Tuesday, September 19, 2017

Roger Farmer vs. George A. Akerlof and Robert J. Shiller on Monetary and Fiscal Expansion in 2009

Roger Farmer is among the most idiosyncratic, innovative, and provocative economists of his generation, a first class mathematical economist who’s willing to explain his theories and models in words, and to engage with heterodox economists on a variety of theoretical and practical issues.  In his most recent endeavor, Farmer aims to make "the case for unity between Post-Keynesian and General Equilibrium Theory under the banner of Post-Keynesian Dynamic Stochastic General Equilibrium Theory" (2017, p. 1).
I'm working on a paper challenging Farmer’s claim that he’s created an authentically Post Keynesian DSGE model or something superior to it.  In the course of my research, I came across a book review Farmer wrote in September 2009 (2009a) about Animal Spirits: How Human Psychology Drives the Economy, and Why it Matters for Global Capitalism, by George A. Akerlof and Robert J. Shiller (Princeton University Press, 2009).  It turns out that this review is quite revealing, at least to my mind.  
To begin with, Farmer contends that Akerlof and Shiller’s “definition of animal spirits is far too broad,” “too broad” because it would require “jettisoning” neo-classical economics “almost all at once” even though "there’s still much to like about it," and “too broad” because there’s an ongoing and productive research program in which “animal spirits” are defined as “the self-fulfilling beliefs of market participants” (2009a, p. 357).  (Note: Farmer wrote a book entitled Macroeconomics of Self-Fulfilling Prophecies (1993, 1st ed.).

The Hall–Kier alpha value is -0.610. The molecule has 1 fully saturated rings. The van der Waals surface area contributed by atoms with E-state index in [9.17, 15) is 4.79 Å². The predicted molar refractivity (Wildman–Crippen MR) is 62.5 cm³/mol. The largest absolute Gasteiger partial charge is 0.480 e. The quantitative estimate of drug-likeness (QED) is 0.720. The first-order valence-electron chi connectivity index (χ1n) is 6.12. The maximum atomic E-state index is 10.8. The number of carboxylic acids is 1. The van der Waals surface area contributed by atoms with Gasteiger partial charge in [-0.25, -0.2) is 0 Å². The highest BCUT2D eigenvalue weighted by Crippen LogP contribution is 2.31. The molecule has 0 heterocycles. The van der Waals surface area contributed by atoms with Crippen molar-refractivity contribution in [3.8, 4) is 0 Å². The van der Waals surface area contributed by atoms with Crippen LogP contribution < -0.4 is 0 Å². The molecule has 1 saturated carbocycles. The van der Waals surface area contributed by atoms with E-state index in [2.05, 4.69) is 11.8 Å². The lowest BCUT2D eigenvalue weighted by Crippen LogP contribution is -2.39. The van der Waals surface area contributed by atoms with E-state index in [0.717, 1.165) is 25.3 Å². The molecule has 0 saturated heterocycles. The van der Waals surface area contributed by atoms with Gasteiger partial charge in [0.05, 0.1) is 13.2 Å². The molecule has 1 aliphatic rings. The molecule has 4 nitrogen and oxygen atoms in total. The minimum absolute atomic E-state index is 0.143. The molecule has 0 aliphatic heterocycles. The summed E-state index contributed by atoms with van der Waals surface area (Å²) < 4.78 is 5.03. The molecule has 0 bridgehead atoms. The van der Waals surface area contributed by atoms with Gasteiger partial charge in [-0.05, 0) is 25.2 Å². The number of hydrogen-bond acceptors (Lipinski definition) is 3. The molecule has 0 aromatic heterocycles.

Farmer worries that, “by attacking classical theory on so many fronts at the same time, Akerlof and Shiller have torn down the house and left us without a shelter from the storm” (ibid., p. 358).  Although Farmer agrees that “the message of the book is that Keynes was right and that aggregate demand must be managed to restore full employment,” he also believes that “Keynesian economics was discredited in the 1970s and there are compelling grounds to be skeptical that fiscal and monetary policy will work today in the way that Akerlof and Shiller believe” (ibid.).
And then, in a statement that sounds very much like what Robert Lucas and Thomas Sargent wrote in their 1979 polemic, “After Keynesian Macroeconomics,” Farmer writes,